5 Solutions for Hammock Camping Without Trees
There are plenty of reasons to be excited about getting started hammock camping. These days, many camping enthusiasts are forgoing traditional tents in favor of this lightweight and easy-setup option. There’s only one potential downside — can you hang a hammock without any trees?
Let’s say you get to your camping destination, and lo and behold, there’s not a tree in sight. Fortunately, hammock camping without trees is not a problem. Here are five creative ways to hang a hammock.
1. Tying Between Two Poles
Poles and other round supports are great places to hang your hammock. You can find a pole or post almost anywhere, such as telephone poles or fence posts. Be sure to carefully pick your pole, ensuring that it’s stable enough to support your weight. You may want to give it a good shake to make sure it’s sturdy. Some national and state parks even have hammock posts that are free to use.
2. Using Nearby Building Structures
One of the most convenient hammock ideas without trees is to rely on what is already around you. Most state and national parks have outdoor structures like pavilions, rain shelters and bathrooms. If you’re ready to set up camp and you can’t find any good trees, you can always try hanging your hammock from the side of a building in a pinch — but make sure you have permission first!
3. Attaching to Your Car or Truck
If the sun is setting and you still haven’t found a support for your hammock, you can use your vehicle. First, find an ideal place to attach your hammock to your car or truck. Finding a stable attachment point is crucial. Otherwise, you may end up damaging your car. Anchoring a hammock to the bed of a pickup truck is perfect. Attaching it to your side mirror — not so much.
If you have two vehicles, you can set up your hammock between them. Otherwise, you’ll need to find a pole or building as the second attachment point.
4. Investing in a Hammock Stand
When you have a hammock stand, suddenly, the whole world becomes a hammock-friendly zone. This handy bit of gear lets you hang anywhere, including tree-free camping locales like beaches or deserts.
There are many different types of hammock stands out there. So, when looking for the best hammock stand for your outdoor adventure, here are a few things to keep in mind:
- Setup: You shouldn’t need any special skills or tools to set up your hammock stand.
- Portability: You should be able to pack down and easily carry your stand along with your camping gear. Look for a lightweight model.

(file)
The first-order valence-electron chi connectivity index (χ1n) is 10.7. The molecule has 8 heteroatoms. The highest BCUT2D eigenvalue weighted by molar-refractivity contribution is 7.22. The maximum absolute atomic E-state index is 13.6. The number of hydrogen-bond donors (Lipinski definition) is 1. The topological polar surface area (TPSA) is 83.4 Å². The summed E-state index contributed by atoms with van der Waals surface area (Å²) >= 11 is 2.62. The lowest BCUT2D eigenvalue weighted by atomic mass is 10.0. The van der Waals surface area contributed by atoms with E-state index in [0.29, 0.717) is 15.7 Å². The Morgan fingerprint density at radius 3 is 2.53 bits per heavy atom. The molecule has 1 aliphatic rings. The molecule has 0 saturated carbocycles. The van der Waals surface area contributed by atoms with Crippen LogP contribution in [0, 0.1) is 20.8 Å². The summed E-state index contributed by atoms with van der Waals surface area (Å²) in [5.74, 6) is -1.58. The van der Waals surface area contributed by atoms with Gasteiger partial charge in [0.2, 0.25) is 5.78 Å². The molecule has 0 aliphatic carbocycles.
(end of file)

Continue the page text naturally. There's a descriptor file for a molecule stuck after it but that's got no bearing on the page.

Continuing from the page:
- Strength and durability: Your ideal stand should comfortably support your weight and not buckle when you get in and out.
- Rain fly capability: Even if your hammock stand doesn’t come with a rain fly, it should have a top rail so that you can attach a tarp on rainy days to stay dry.
5. Going to Ground With Trekking Poles
This method is perfect in a pinch when you need to pitch your hammock without trees spaced evenly apart or only have a vehicle and nothing to attach the other side of your hammock to. All you need is a pair of trekking poles, like sturdy tree branches or dowel rods, ground spikes and some cordage.
Here’s how it works:
- Collect two similarly sized sticks, or poles, roughly your height. Shorter sticks will work, but you’ll need to adjust their angle later on.
- Sharpen one end of each stick, so it digs into the ground well.
- Gather the sticks and tie them at the top on one side, so they are easily movable. Shape them into an upside-down “V” and drive the sharpened ends into the dirt.
- Loop your hammock over the cross-section where you tied the sticks together and run the strap around the sticks once to hold it in place.
- Take 10 feet of nylon line — 15 feet if your hammock needs to accommodate a heavier load — and make overhand knots, or loops, in every 10 inches of line.
- Drive your primary ground spike or nail into the ground near the hammock and tied sticks. You might need longer spikes if your hammock will be accommodating heavier weight.
- Fold your looped nylon line into two evenly sized sides. Use the first loop on one side and place it around the ground spike.
- Stretch the remainder of the line flat and pull it tight. The long, flat line should be tense and close to the ground so that the weight doesn’t pull the spikes from the dirt when you’re inside the hammock.
- Secure a second ground spike in the second loop and repeat the process for the third loop or as needed.
- Repeat the loop process on the other side of the nylon rope, using the same primary spike at the top. The finished shape will look like a “>” symbol, with the point being the main spike and each side being the looped nylon rope with additional ground spikes.
- Take the line attached to your trekking poles and hammock and retie it to the primary ground spike. Tie it with a loop you can easily cinch together.
- Once you’ve attached both lines to the spike, test your hammock and make adjustments as needed. You might need to move the tied sticks or adjust your tree line to keep your hammock off the ground.
You can also adapt this method, so you don’t have to do as much manual work — like sharpening sticks and hand-tying loops — by using dowel rods, wire cable and U-nut fasteners. The process is similar, but you thread the cable inside the dowel rod through drilled holes in the top and drill bolts into the bottom of each dowel rod so you can drive them into the ground.
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